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Tip #4: Focus on the here and now

If they’re going over and over something in their head, encourage them to focus on the present. For example, if they’re worrying about failing an exam, try to get them to think about what they can do now to stop that from happening, like studying or getting a good night’s sleep.

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Tip #5: Don’t solve their problems for them

Challenges and problems are part of everyday life. Becoming an adult means learning to deal with them. If something goes wrong, don’t be tempted to swoop in and sort everything out for them. Help them find solutions themselves by talking it through with them, and breaking down big scary tasks into a series of manageable steps.

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Tip #6: Give them time and space to make friends

Two teen boys taking a selfie

Having friends they can enjoy good times with can help your teen deal with problems. Encourage them to spend time with their friends and help them find opportunities to make new ones.

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Tip #7: Praise them regularly

Don’t be afraid to give them praise, even for the small things. Point out strengths they have or things they've done or the effort they’ve put in. They may not show it, but they will appreciate it. It also boosts their self-esteem and self-respect. This helps them value themselves and have the confidence to deal with their problems.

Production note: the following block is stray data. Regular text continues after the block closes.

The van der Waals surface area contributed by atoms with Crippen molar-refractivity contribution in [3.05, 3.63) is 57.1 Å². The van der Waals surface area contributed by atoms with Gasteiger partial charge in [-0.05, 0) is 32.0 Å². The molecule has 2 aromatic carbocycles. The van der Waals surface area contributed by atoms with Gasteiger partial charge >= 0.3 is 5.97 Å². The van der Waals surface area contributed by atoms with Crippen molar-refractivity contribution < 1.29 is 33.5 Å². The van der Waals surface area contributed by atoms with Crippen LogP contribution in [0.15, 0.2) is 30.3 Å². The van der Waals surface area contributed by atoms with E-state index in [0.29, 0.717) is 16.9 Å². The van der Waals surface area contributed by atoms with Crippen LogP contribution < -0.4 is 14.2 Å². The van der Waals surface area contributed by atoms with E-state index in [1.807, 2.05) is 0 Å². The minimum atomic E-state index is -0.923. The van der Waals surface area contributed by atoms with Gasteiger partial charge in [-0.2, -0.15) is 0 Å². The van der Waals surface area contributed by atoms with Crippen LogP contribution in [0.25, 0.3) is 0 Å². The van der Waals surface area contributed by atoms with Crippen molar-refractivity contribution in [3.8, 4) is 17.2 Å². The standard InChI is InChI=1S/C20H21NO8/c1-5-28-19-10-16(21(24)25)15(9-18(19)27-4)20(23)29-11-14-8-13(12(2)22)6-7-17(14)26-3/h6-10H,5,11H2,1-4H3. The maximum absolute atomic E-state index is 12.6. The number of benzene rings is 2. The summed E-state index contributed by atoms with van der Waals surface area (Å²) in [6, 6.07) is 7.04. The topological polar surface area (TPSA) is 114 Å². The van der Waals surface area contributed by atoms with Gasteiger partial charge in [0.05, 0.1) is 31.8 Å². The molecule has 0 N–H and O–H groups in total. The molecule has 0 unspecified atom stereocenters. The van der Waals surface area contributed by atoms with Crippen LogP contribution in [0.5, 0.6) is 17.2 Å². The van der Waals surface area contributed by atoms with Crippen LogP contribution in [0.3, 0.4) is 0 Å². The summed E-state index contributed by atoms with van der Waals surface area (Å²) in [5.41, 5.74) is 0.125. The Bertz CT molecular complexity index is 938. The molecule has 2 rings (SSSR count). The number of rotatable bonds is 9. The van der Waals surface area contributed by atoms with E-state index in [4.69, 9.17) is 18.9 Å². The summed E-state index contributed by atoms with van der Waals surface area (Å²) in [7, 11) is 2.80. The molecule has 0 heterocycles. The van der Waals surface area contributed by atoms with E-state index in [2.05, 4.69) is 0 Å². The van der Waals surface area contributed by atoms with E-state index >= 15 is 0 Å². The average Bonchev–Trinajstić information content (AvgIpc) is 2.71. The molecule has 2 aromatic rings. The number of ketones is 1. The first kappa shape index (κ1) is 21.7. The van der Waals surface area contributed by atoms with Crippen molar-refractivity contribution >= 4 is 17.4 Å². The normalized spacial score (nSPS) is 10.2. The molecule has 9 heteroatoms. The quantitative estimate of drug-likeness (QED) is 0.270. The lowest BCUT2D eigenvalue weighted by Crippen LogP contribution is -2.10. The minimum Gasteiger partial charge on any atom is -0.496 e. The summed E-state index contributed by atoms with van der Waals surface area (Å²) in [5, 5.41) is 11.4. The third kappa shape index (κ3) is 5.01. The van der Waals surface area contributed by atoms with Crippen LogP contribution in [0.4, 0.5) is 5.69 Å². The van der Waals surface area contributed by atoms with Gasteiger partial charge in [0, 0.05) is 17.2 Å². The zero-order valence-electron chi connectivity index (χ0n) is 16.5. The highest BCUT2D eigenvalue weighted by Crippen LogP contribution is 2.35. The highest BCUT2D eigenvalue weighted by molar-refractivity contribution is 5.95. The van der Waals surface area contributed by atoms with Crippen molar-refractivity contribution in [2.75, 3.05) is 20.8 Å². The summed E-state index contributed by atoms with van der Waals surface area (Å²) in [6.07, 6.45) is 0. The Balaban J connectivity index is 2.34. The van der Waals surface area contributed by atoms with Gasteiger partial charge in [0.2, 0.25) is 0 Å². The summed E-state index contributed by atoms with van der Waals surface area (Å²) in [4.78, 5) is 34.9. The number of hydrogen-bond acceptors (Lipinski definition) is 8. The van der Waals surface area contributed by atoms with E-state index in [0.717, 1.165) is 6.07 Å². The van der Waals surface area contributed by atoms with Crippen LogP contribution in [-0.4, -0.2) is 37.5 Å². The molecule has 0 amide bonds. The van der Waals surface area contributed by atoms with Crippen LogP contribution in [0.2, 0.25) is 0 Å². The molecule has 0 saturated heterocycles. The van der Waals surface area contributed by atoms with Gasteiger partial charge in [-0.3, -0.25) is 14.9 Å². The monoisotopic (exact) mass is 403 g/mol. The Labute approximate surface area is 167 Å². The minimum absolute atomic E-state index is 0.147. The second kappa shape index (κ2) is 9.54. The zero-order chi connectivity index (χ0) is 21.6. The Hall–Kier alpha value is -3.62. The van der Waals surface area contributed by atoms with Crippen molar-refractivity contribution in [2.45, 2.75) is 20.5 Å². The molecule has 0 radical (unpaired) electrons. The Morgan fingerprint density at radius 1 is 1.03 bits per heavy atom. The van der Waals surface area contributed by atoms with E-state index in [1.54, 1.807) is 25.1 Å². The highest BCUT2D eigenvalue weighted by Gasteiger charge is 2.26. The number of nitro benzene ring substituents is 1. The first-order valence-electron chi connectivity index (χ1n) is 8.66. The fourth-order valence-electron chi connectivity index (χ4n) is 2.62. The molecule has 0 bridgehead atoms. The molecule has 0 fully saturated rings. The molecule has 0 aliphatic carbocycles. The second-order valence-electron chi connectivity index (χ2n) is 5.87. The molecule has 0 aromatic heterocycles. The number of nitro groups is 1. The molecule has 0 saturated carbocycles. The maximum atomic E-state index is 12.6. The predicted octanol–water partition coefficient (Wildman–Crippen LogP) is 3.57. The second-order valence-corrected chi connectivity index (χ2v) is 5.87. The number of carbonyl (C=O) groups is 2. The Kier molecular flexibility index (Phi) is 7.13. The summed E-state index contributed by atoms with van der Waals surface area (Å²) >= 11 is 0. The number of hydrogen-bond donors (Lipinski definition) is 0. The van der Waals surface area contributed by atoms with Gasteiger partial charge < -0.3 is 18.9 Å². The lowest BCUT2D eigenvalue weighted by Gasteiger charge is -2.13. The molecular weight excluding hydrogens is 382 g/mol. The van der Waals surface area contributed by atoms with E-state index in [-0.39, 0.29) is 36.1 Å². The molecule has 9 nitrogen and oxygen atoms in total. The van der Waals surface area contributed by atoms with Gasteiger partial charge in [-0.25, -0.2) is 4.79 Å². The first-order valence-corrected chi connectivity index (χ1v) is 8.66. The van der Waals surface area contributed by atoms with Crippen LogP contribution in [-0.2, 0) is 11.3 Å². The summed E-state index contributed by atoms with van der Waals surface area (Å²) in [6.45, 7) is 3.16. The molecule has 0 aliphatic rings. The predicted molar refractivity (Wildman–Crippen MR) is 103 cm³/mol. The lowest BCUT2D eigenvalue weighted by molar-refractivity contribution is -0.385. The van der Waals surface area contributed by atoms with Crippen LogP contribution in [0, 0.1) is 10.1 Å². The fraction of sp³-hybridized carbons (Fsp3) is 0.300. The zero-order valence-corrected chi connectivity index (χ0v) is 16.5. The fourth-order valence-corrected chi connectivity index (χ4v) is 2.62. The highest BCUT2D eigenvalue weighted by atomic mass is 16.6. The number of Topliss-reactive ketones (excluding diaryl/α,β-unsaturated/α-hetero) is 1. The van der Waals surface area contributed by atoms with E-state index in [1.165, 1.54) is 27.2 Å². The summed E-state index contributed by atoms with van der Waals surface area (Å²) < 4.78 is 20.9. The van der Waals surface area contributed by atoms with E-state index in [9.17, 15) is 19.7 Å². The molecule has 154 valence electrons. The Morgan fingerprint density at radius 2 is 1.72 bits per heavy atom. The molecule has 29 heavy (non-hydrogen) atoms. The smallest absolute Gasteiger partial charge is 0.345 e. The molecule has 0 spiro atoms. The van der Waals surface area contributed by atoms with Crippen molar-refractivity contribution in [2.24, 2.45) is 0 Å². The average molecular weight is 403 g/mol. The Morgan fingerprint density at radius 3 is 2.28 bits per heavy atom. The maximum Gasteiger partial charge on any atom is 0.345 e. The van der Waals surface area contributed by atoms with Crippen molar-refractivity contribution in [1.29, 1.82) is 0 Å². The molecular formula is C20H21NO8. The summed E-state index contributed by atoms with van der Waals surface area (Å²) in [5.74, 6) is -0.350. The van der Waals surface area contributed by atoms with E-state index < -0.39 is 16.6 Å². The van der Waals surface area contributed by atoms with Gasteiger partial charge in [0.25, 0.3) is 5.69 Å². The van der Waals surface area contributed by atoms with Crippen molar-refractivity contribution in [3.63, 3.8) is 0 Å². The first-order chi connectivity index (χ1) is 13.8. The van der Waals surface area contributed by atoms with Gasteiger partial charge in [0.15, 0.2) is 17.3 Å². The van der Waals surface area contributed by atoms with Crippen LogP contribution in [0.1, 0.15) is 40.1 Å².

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Tip #8: Help them develop self-compassion

Self-compassion is about not being too hard on yourself. As parents we’re often way too hard on ourselves, and this attitude can be catching, so try to cut yourself some slack as well.

Help them develop self-compassion by emphasising things they’re doing well rather than criticising them for things that have gone wrong.

Self-compassion can also involve silencing the little voice in your head that tells you you’re doing everything wrong – you could suggest they talk to themselves in the same way they’d talk to a friend, with kindness, respect and gentleness.